These numbers show that restoring drylands and preventing desertification is good for the planet – and good for us
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These numbers show that restoring drylands and preventing desertification is good for the planet – and good for us09 May 2022
Drylands make up 40 per cent of the world’s land surface.
Drylands are areas where the amount of rainfall is much lower than the amount of water that’s lost to the atmosphere through evaporation or transpiration. These conditions make water a scarce and precious commodity.
From California to the Sahel, from the steppes of Central Asia to the Andes, these are some of the most productive ecosystems in the world. But they’re also some of the most fragile.
Why does this matter? More than two billion people live in dryland areas. And climate change and environmental degradation are upsetting the delicate balance of these lands.
Hotter, drier conditions spur a process called desertification – a vicious cycle that exacerbates climate change by degrading soils, changing vegetation cover and by distributing sand and dust aerosols.
Combined with poor resource management and a loss of biodiversity, this spells bad news for plants, animals, and people.
That’s why IFAD is protecting 1.7 million hectares of land with climate-resilient practices.
For example, in Ethiopia, highly degraded communal lands are being regulated to restore soils and limit livestock over-grazing through community agreements instead of using physical fencing. As a result, biodiversity, vegetative cover, and water infiltration are rising.
Dryland degradation means developing countries lose up to 8 per cent of their national domestic product every year.
Exploitation of resources, poor management, and climate change leave dryland soils degraded and less able to support crops, livestock, and wildlife – and the people, societies and economies that depend on them.
Declining land productivity drives hunger, increases poverty and unemployment, and affects local and national economies. Many people see no option but to migrate from their rural homes to cities or other countries.
Why does this matter? Degraded soils can’t produce the same quantity or variety of food. This makes it harder for the world’s poorest rural people to access the nutrition they need and to earn a livelihood.
In the Sahel, for example, about 135 million people currently depend on degraded lands for their livelihood, and the amount of degraded land in the region is increasing steadily from year to year.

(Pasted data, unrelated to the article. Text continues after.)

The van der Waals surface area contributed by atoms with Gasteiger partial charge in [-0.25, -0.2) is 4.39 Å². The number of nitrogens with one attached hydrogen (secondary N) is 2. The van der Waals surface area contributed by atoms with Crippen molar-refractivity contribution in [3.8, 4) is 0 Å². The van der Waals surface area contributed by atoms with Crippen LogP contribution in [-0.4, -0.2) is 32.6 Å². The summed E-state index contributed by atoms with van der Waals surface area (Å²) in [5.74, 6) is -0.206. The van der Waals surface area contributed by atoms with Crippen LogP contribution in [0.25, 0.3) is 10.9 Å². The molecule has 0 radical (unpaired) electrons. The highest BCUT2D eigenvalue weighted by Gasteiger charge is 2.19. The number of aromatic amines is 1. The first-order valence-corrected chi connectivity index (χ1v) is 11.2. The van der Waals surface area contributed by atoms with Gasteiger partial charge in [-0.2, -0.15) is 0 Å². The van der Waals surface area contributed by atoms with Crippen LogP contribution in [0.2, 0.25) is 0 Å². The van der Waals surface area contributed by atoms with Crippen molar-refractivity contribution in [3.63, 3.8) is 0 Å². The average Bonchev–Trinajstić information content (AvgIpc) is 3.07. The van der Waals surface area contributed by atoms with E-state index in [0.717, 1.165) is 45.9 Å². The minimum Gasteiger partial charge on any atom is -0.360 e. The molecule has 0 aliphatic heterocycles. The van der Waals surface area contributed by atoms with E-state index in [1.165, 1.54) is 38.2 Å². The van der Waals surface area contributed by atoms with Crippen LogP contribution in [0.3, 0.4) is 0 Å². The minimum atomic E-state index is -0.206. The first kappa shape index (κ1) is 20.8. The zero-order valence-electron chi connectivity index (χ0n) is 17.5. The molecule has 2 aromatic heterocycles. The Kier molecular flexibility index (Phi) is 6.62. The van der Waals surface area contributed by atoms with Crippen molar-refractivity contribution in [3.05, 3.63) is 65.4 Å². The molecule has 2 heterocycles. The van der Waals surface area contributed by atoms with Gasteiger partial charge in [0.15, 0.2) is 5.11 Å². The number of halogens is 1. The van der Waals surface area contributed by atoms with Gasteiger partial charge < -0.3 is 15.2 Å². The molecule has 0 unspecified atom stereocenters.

That’s why IFAD is part of the Great Green Wall Initiative, a historic effort to hold back the encroaching desert across the Sahel. Through restored ecosystems, increased food security, better livelihoods, and peacebuilding, millions of small-scale farmers and rural people in 11 countries across Africa are becoming more resilient to climate change and strengthening their national economies.
1.3 billion people could benefit from better food security if we restore degraded ecosystems through agroforestry.
Climate change and desertification are among the main contributors to food insecurity, especially in areas that are highly dependent on agriculture.
Currently, unsustainable practices in wheat, maize, and rice cultivation contribute to worldwide financial losses of US$56.6 billion each year, with another US$8.7 billion lost due to decreased livestock productivity caused by rangeland degradation.
Why does this matter? Restoring productive ecosystems is essential for making sure that everyone gets the right amount and variety of nutritious foods, even when the climate is changing.
In Niger, IFAD-supported land restoration has rehabilitated 101,000 hectares and increased crop yields by up to 40 per cent.
Meanwhile, in the southern highlands of Jordan, where irrigation is a challenge due to dwindling water resources, IFAD-supported sustainable land management has benefited 134,000 people, restored 15,000 hectares of degraded ecosystems, and reduced soil erosion.
We need US$8.1 trillion by 2050 to successfully tackle the interlinked climate, biodiversity, and land degradation crises.
Global investment in nature-based solutions needs to be tripled by 2030, and increased by four-fold by 2050, in order to respond to these crises.
Why does this matter? While it may seem like a lot, it’s an investment that pays incredible dividends in the future. Every dollar invested in restoring nature can generate as much as US$30 in economic benefits in return.
IFAD’s ASAP+ programme, which aims to be the largest fund dedicated to channelling climate finance to small-scale producers, is looking to mobilize US$500 million in climate change adaptation finance.
These actions are the key to reducing poverty, helping producers adapt to climate change, and rehabilitating degraded lands.